So many of you guys (and it is guys) talk a good game about NOT reforming Capitalism but by some miracle, utterly doing away with it. But you can't seem to carry this concept over to the realm of guns and weapons. You see any "reform" to these proven instruments of death--an ongoing catalogue of collateral damage that no doubt exceeds the numbers killed in recent wars--as anathema, a 3rd rail.

You want your guns and you want your weapons and then pretend there are ways to keep these within lawful frames or in the "hands of good guys."

The fixation on firepower, one of the rudiments to Mars rules IS the problem and it's deeply tied to masculine identity within patriarchy's hierarchy, instituted and sustained through violence both overt and covert (in the form of financial factors).

The antidote to guns and violence in societies is actual JUSTICE. But as we see with cops out of control, wars aflame and spreading, a celebration of rape in pervasive pornography that DIRECTLY extends to how Pacha-Mama, the Earth Mother is treated, and money being vacuum-suctioned to the tippy top of the global financial pyramid, Justice has become passe.

The dogs of war unleashed on the basis of wholly fixed (as in fabricated) evidence, added to word games that made torture acceptable, added to climate catastrophes sped up due to so much blood and treasure wasted on wars of aggression instead of that same muscle being innovatively applied to preparing infrastructure for magnitudes of perturbation in the arena of climate changes.... all escalate violence. It permeates the atmosphere and filters on down the line. The randy police officers are first to express it... but as violence becomes a more common expression, it becomes normalized. THAT is a big reason why so much of TV, music videos, and films reflect violent scenarios.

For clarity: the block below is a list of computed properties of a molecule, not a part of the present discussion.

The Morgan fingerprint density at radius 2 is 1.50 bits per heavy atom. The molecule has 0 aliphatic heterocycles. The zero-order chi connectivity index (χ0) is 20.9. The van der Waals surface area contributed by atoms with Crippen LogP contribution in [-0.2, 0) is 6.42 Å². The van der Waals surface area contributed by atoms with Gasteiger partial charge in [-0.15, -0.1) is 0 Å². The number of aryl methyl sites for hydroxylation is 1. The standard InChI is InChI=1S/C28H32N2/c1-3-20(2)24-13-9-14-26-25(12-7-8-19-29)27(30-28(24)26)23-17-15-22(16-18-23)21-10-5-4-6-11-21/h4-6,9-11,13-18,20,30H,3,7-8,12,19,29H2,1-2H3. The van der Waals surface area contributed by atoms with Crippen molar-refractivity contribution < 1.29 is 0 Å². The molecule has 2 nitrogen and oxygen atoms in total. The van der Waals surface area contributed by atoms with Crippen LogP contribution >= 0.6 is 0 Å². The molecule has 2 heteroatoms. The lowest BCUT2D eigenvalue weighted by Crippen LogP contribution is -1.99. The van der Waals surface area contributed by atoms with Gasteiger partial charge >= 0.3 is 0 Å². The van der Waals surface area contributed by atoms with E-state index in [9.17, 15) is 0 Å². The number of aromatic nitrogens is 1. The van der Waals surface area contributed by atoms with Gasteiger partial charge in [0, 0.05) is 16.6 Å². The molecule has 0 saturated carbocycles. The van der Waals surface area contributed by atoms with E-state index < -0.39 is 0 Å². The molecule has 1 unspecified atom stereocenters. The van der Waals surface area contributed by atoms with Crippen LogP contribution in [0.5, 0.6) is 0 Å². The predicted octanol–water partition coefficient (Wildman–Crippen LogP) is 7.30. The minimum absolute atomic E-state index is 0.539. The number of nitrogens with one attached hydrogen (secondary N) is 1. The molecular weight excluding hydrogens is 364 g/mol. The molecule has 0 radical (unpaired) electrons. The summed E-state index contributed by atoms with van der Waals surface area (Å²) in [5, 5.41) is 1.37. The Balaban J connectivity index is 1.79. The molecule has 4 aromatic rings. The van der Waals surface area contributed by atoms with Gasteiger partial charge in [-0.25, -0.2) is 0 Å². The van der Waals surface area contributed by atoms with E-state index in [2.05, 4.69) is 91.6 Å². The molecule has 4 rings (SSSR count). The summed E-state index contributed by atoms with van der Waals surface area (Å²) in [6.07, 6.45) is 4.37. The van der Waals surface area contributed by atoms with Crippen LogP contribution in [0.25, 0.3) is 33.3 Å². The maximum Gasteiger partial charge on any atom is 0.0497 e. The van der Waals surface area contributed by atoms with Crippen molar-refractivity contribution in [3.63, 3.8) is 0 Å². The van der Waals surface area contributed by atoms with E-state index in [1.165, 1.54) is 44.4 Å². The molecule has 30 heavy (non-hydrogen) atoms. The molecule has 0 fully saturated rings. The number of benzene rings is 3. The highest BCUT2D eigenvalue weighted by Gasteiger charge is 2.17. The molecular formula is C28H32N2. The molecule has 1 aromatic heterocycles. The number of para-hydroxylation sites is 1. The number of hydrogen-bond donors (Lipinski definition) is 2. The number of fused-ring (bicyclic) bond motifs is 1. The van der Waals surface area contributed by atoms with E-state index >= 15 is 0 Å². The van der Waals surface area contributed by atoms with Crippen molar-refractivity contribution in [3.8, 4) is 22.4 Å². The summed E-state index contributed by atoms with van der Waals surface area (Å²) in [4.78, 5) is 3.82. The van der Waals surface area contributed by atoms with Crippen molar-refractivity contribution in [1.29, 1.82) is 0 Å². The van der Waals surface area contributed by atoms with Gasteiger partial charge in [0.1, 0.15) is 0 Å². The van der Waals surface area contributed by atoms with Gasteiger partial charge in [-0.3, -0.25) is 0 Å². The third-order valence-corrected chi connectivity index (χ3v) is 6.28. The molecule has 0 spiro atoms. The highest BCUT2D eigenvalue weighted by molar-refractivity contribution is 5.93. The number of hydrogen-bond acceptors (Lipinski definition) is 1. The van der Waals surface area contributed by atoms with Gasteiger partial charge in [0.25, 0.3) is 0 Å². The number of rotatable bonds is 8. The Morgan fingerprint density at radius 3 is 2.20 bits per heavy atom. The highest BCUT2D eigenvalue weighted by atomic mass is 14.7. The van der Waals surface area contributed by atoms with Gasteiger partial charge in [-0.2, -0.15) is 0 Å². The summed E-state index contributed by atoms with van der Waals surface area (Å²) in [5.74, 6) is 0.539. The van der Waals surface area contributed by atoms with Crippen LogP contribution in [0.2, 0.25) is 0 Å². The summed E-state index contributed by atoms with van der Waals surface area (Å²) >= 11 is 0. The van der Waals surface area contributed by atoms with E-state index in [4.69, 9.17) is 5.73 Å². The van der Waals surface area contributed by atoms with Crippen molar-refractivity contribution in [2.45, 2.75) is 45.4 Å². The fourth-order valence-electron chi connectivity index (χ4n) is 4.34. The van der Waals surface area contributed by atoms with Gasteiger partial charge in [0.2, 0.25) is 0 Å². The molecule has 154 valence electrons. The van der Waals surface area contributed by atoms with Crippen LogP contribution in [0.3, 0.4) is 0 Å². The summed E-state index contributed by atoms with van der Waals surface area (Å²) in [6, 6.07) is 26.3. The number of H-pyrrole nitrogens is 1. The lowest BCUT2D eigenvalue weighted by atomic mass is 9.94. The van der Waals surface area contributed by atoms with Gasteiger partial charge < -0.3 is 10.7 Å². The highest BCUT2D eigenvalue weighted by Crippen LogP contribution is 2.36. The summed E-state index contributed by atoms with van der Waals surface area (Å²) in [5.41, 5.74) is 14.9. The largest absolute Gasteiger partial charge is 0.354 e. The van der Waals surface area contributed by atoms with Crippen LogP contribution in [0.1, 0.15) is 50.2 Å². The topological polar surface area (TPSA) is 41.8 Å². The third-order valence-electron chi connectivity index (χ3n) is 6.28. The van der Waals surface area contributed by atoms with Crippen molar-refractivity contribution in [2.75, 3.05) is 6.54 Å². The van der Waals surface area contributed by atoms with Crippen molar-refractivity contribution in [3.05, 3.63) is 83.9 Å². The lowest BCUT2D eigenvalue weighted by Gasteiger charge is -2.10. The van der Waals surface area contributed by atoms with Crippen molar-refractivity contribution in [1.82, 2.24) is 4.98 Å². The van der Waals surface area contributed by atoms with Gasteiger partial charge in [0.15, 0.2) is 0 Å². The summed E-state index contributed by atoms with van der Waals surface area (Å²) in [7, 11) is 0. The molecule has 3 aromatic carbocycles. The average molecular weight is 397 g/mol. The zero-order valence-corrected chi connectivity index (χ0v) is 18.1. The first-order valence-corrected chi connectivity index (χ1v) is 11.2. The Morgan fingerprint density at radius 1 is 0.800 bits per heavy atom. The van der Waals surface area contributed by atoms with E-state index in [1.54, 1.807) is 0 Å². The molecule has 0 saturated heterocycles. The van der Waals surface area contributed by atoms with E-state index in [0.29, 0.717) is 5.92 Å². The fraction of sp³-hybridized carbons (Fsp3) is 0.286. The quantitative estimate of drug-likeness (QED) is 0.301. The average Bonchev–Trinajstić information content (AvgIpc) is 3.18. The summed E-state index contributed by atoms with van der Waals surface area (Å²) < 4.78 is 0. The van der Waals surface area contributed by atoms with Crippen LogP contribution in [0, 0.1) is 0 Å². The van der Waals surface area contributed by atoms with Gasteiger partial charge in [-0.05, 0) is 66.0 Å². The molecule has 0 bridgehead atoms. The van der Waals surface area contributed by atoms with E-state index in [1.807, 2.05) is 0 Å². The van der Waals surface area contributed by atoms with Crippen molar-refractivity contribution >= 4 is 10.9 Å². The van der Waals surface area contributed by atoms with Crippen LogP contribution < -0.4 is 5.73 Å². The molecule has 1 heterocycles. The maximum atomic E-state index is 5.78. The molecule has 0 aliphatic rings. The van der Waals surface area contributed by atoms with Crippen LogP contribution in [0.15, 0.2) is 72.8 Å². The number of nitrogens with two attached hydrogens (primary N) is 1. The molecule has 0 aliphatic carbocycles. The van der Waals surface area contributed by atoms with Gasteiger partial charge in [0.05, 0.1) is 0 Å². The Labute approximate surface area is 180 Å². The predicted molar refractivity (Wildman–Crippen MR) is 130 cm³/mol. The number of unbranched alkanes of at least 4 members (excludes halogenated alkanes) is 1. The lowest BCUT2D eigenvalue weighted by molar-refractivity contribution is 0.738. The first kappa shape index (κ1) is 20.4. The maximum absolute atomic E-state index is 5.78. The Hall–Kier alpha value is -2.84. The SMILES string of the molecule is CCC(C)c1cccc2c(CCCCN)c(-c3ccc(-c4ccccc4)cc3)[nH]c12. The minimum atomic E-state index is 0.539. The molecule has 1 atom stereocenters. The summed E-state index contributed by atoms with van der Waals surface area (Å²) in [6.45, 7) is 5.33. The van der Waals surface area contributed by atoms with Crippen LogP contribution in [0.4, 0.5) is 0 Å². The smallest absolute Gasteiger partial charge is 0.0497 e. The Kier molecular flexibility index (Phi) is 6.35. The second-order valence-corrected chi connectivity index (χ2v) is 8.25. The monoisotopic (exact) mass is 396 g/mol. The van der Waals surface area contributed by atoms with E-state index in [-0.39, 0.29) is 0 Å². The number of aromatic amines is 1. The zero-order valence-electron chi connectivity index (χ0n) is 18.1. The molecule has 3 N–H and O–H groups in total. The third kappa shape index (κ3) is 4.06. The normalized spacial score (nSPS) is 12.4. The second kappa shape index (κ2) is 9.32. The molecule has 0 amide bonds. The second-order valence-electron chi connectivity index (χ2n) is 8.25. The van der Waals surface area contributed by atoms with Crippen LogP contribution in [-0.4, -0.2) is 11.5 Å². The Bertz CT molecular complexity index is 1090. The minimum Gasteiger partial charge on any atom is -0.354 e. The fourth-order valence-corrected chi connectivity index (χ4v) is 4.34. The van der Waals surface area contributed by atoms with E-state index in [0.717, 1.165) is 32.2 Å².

Film is to the collective consciousness what the water's surface was to Narcissus.


#11

The USA is one of the only countries on this Earth that includes the "Right to bear arms" in its constitution.

It does not end there however.

It is the SINGLE country on this Earth that as done more to elevate that Constitution into the realm of the Sacred than has any other.

It does not end there.

Those that read it and cite it are very much IDENTICAL to those religous fundamentalists that quote passages in the bible so as to justify their intolerance.

It does not end there.

Very much like many of those Fundamentalists who will quote Biblical passages as inviolate and beyond dispute even as they ignore much of what that same book says regarding other matters , that same gun crowd elevates that 2 amendment above all others. They ignore all of the rights and liberties lost to the violent poilce state even as they rally around that 2nd amendment.

Those that cling to that amendment are in my opinion irrational. They claim that liberty and justice and freedom and human rights come to us though violence and the threat of violence which suggests to me that those rights are derived by people most willing to KILL.

So this poses the question. If rights are derived through violence and the willingness to kill one another does that not suggest that those who do the most killing and who are the most willing and able to kill are the ones that are right?

I am not opposed to owning guns, although I do not own one myself. I object to the notion that we create a better world through the use of guns and visiting violence on others.


#12

Beautifully stated.
Recent factoid learned: In the U.S., in one month (March 2015), the police killed more civilians
than the U.K. police did in the entire 20th Century.


#13

Wow - good reading. The posts, that is. The posts are truly on a roll here today.